The biggest prick is Ed for flying off the handle and deleting comments because he cant take criticism. That and throwing around absurd accusations of racism in irrelevant contexts (America is a race dammit!!).
Andrew – how precious. You are in a moderation queue. It would seem that you can’t take it – a little pushback on your worthless braindead little Englander routine. In the end you are wrong about language, I can write whatever I like on my site (we have a style guide we have used for many years), and you can do absolutely nothing about it. Does that wind you up? Having done this for more than a decade I’ve heard a lot worse you.
Ed pal, I really appreciate your work (and Paul and the rest). Please don’t do yourself the disservice of letting your temper get the better of you. Andrew’s comment was unnecessary and a bit petty imho, but your response was over the top. Anyway, keep up the good work.
I’m cool bro, no temper here. It’s easy to clock what these guys are. See his next message. I wasn’t nearly harsh enough.
Is it safe to come in now?
I’m not going to snipe at Mourinho because it is clear that he is as frustrated with our under-performing as we are. This is not a Mourinho team; it’s a hotchpotch of hangovers from the Fergie era, one from Moyes, and several from Van Gaal. At least two-Carrick and Rooney, will be gone this summer and I suspect a few more are aware that their days in the red shirt are numbered. And it shows.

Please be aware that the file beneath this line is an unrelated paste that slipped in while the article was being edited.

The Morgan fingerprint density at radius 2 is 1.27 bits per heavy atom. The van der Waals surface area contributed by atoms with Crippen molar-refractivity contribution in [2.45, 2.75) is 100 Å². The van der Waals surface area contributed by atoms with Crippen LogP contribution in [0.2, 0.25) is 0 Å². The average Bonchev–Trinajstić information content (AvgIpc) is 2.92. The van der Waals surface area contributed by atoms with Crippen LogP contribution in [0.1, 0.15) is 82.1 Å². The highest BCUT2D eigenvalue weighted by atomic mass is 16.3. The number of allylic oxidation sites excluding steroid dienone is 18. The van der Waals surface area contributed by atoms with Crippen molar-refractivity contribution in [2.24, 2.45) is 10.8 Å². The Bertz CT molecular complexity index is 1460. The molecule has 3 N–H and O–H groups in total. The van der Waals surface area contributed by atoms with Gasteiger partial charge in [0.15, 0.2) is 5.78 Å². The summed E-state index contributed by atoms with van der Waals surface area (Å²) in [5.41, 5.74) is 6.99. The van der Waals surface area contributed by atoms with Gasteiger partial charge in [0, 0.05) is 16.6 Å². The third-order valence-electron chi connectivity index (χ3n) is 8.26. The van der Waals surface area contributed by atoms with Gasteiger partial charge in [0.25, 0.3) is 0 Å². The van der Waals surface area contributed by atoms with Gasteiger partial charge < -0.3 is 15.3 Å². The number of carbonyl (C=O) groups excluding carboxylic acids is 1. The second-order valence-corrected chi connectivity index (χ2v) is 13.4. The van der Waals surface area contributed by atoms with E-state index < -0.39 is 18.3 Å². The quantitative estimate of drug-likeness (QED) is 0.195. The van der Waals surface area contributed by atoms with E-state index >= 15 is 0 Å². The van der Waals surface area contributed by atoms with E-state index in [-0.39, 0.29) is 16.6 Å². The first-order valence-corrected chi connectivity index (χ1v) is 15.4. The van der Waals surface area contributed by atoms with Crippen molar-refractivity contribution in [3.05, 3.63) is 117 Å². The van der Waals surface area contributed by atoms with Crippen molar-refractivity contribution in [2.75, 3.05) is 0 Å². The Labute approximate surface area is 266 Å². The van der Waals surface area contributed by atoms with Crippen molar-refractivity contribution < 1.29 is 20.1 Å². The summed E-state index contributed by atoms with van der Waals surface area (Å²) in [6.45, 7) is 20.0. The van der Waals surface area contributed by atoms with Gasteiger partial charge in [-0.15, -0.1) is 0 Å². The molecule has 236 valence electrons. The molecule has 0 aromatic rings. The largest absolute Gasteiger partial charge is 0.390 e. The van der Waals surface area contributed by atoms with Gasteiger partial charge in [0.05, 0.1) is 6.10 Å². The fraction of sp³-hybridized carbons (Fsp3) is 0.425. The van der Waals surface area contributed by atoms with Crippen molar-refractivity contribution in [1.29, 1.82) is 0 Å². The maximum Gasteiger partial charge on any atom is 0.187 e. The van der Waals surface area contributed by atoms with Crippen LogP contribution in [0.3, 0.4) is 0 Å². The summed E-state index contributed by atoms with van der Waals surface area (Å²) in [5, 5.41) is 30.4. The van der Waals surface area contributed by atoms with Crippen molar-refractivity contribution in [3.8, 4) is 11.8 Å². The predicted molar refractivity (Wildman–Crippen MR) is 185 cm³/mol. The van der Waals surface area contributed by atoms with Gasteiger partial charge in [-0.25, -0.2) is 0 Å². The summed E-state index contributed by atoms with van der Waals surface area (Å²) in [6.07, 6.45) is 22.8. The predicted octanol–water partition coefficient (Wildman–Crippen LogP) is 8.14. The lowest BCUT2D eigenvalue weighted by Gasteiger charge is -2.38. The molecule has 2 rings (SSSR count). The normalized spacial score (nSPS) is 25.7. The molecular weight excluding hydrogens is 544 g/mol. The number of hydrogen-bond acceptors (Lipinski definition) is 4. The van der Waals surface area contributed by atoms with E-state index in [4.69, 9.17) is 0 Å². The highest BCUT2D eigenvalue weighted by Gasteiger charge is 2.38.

Zlatan was always for the short-term but where would we be without him this season? Bailly has proved his worth and so has Miki, albeit after a shaky start. We need to bring in a central midfield destroyer, a capable striker, and another centre half.
The club is paying for years of chronic under-investment by the Glazers since 2005, Fergie’s hubris (Moyes), and Van Gaal’s insane philosophy of micro-management and trying to hammer square pegs into round holes. And people expect Mourinho to waltz in and wave a magic wand? It was never going to happen.
As Scholes said, in a year’s time, we won’t recognize the players on the pitch. Most of those on display today will be gone and then Mourinho will stand or fall on what his team does, not the leftovers from prior managers.
I was with you until I read “We need to bring in a central midfield destroyer, a capable striker, and another centre half.” In my opinion, what’s needed is more “creativity” from the fullbacks – none of Young/Valencia/Blind/Darmian do much of that AND a central midfielder who can turn-defence-into-offence so that Pogba can be freed-to-do-his-thing. As for a striker, I’d like to see Rashford/Martial fight for that spot – a fair-fight, mind you (i.e., not being in Zlatan’s shadow).
If UTD are going to bring in another striker then I know that Griezmann is the usual suspect but I’d actually like to see Alvaro Morata who seems to be getting restless playing second fiddle to Karim Benzema. He’s a bit more of a “bull” than Rashford/Martial AND he knows Jo$e from their time together in Madrid.
If they could stay healthy, I’d be quite happy with Bailly/Rojo as the main, central defensive pairing. Sure, they’re not Rio/Vidic but, apart from the very rare fuck-up – which happens to everyone not named Franco Baresi – they’re good enough.